Where Can You Get the Best EV Tax Credit in the U.S.
Ultimate 2019 Guide To the EV Tax Credit, EV Incentives and Rebates You Can Get In The U.S.by Safet Satara, on
Ever since the Obama administration released the EV Tax Credit to push car electrification and incite manufacturers to produce electric cars, consumers became eligible for the so-called EV Tax Credit. The government incentive worked well, but the $7,500 EV Tax Credit isn’t the only incentive you can receive while buying an electric car. In fact, with the White House’s intention to end subsidies for EV purchases, it may seem that the EV Tax Credit is on its last leg. However, there’s still a lot of time for you to buy an electric car and claim all the rebates eligible to you. Apart from the nation-wide EV Tax Credit, some states offer additional incentives. They can be so huge that, if played right and in the right place, you can buy the $35,000 Tesla Model 3 for $26,250. In this article, I will answer all the obvious questions about the EV Tax Credit, rebates, and incentives for the purchase of the electric cars and plug-in hybrids.
What Cars Are Eligible For The EV Tax Credit?
All new electric cars and plug-in hybrids sold in the U.S. are eligible for the EV Tax Credit. The full list of the vehicles eligible is available at the FuelEconomy.gov website. The record does not only show the cars for which you can claim the EV Tax Credit rebate, but it also shows the amount of the federal tax credit available for each vehicle based on the capacity of the battery used to power it.
Aside from the apparently eligible EV's like the e-Golf, BMW i3, Toyota Prius Prime, or the Hyundai Ioniq Electric and Plug-In Hybrid, the EV Tax Credit is available for the purchase of some lesser known EV cars.
Including the Karma Revero, certain electric Zenith minibusses, and even Chinese Kandi electric cars.
The rules are seemingly simple:
- The EV and plug-in hybrid cars need to be built by a credible manufacturer.
- They need to have a batter of 4 kWh or larger
- They have to be new
- They have to be primarily used in the U.S.
Hybrids, vehicles propelled by an engine that runs on clean diesel, or cars with other alternative fuel sources (for example, hydrogen), are not eligible for the EV Tax Credit. They, however, may or may not be suitable for certain state-specific incentives and rebates.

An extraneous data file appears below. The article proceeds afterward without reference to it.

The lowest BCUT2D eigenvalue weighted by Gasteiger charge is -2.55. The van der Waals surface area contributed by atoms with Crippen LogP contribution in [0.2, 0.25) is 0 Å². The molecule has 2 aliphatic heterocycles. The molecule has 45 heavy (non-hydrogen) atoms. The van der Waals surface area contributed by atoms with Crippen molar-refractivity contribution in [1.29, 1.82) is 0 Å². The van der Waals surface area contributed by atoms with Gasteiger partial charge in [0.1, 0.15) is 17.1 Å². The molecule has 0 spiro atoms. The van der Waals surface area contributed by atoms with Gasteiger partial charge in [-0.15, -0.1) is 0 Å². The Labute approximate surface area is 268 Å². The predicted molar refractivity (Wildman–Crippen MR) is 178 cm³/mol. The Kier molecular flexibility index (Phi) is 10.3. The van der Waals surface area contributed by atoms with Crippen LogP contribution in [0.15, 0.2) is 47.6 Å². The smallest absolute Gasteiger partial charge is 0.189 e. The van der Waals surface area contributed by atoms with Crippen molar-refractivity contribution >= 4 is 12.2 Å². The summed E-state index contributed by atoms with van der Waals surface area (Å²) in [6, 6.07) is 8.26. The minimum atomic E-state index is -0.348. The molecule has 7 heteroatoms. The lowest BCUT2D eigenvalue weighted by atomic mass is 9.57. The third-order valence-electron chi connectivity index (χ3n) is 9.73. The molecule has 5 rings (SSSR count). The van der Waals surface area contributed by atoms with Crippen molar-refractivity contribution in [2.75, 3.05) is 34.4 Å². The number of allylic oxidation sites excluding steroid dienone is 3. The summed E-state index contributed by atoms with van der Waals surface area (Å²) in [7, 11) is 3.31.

How Much Can You Save With The EV Tax Credit?
The savings from the EV Tax Credit solely depends on the type of car you intend to buy. The credit amount varies based on the capacity of the battery inside. A bigger battery in the vehicle will get you higher EV Tax Credit benefit.
However, the Chrysler Pacifica Plug-in Hybrid, for example, is eligible for a full EV Tax Credit incentive despite not being a full EV. It has a 500-pound, 16-kWh battery pack inside.
On the other hand, the Porsche Panamera 4 e-Hybrid has a 14-kWh battery inside, but it is eligible for $6,670 credit, meaning that the full $7,500 tax credit is eligible for electrified vehicles whose battery capacity is, roughly estimated, larger than 14-kWh. On the other end, vehicles with a battery capacity of close to 4 kWh (like the 2013 Toyota Prius Plug-in Hybrid with a battery capacity of 4.4 kWh) are eligible for an EV Tax Credit of $2,500. If you want a plug-in hybrid that is eligible for a full EV tax Credit you better find one with a massive battery pack.
Aside from the fantastic Chrysler Pacifica Plug-In Hybrid, those are:
- Karma Revero (21.4-kWh battery pack)
- Honda Clarity Plug-In Hybrid (17-kWh battery pack)
- Chevrolet Volt (18.4-kWh battery pack)
- BMW i3s REx (33.2-kWh battery pack)
Additional State-Specific EV Credits, Rebates, and Incentives
Aside from the federal EV Tax Credit of up to $7,500 for the purchase of a new electric or plug-in hybrid vehicle, many states offer additional rebates and incentives. You can add them to the $7,500 EV Tax Credit, and if lucky, end up saving even more than $10,000 buying a new car with an electric or plug-in hybrid propulsion system.
EnergySage researched the credits and incentives across the nation, and I bring you here a full list of incentives, tax credits, and rebates U.S. states offer if you’re looking to buy an electric or plug-in hybrid car. Remember, this piles on top of the EV Tax Credit.
- Plug-In Hybrid and Zero Emission Light-Duty Vehicle Rebates
Rebates for the purchase or leasing of AEVs and PHEVs with vehicles purchased before March 28, 2016 eligible for $5,000 in rebates. For vehicles purchased after March 28, 2016, rebates are based on gross annual income.
- Alternative Fuel and Advanced Vehicle Rebate (San Joaquin Valley)
$3,000 rebates for qualifying electric vehicles purchased by residents and businesses located in the San Joaquin Valley.
- Plug-In Electric Vehicle (PEV) Tax Credit
A credit of $5,000 for purchase or conversion, and $2,500 for a lease of light-duty EVs or PHEVs.
For light-duty, medium-duty, and heavy-duty electric trucks the credits are $7,000 purchase/$3,500 lease, $10,000 purchase/$5,000 lease, and $20,000 purchase/$10,000 lease, respectively. All of these tax credit amounts will decrease in 2020.